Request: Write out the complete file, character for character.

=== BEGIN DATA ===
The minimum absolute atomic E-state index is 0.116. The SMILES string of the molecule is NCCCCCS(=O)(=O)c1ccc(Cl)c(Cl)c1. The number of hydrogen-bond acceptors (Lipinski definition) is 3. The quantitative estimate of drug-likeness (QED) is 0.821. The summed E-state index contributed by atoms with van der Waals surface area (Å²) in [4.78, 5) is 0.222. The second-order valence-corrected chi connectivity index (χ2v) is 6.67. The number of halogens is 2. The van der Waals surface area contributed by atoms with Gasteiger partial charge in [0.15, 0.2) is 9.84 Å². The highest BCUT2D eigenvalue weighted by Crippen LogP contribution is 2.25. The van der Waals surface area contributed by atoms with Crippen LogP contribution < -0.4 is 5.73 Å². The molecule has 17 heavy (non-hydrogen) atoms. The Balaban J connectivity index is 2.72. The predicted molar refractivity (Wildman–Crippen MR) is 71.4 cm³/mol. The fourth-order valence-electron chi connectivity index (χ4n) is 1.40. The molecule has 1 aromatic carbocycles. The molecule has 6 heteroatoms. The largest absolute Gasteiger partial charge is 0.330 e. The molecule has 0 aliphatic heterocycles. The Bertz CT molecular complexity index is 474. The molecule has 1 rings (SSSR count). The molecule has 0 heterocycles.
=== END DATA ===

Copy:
The minimum absolute atomic E-state index is 0.116. The SMILES string of the molecule is NCCCCCS(=O)(=O)c1ccc(Cl)c(Cl)c1. The number of hydrogen-bond acceptors (Lipinski definition) is 3. The quantitative estimate of drug-likeness (QED) is 0.821. The summed E-state index contributed by atoms with van der Waals surface area (Å²) in [4.78, 5) is 0.222. The second-order valence-corrected chi connectivity index (χ2v) is 6.67. The number of halogens is 2. The van der Waals surface area contributed by atoms with Gasteiger partial charge in [0.15, 0.2) is 9.84 Å². The highest BCUT2D eigenvalue weighted by Crippen LogP contribution is 2.25. The van der Waals surface area contributed by atoms with Crippen LogP contribution < -0.4 is 5.73 Å². The molecule has 17 heavy (non-hydrogen) atoms. The Balaban J connectivity index is 2.72. The predicted molar refractivity (Wildman–Crippen MR) is 71.4 cm³/mol. The fourth-order valence-electron chi connectivity index (χ4n) is 1.40. The molecule has 1 aromatic carbocycles. The molecule has 6 heteroatoms. The largest absolute Gasteiger partial charge is 0.330 e. The molecule has 0 aliphatic heterocycles. The Bertz CT molecular complexity index is 474. The molecule has 1 rings (SSSR count). The molecule has 0 heterocycles.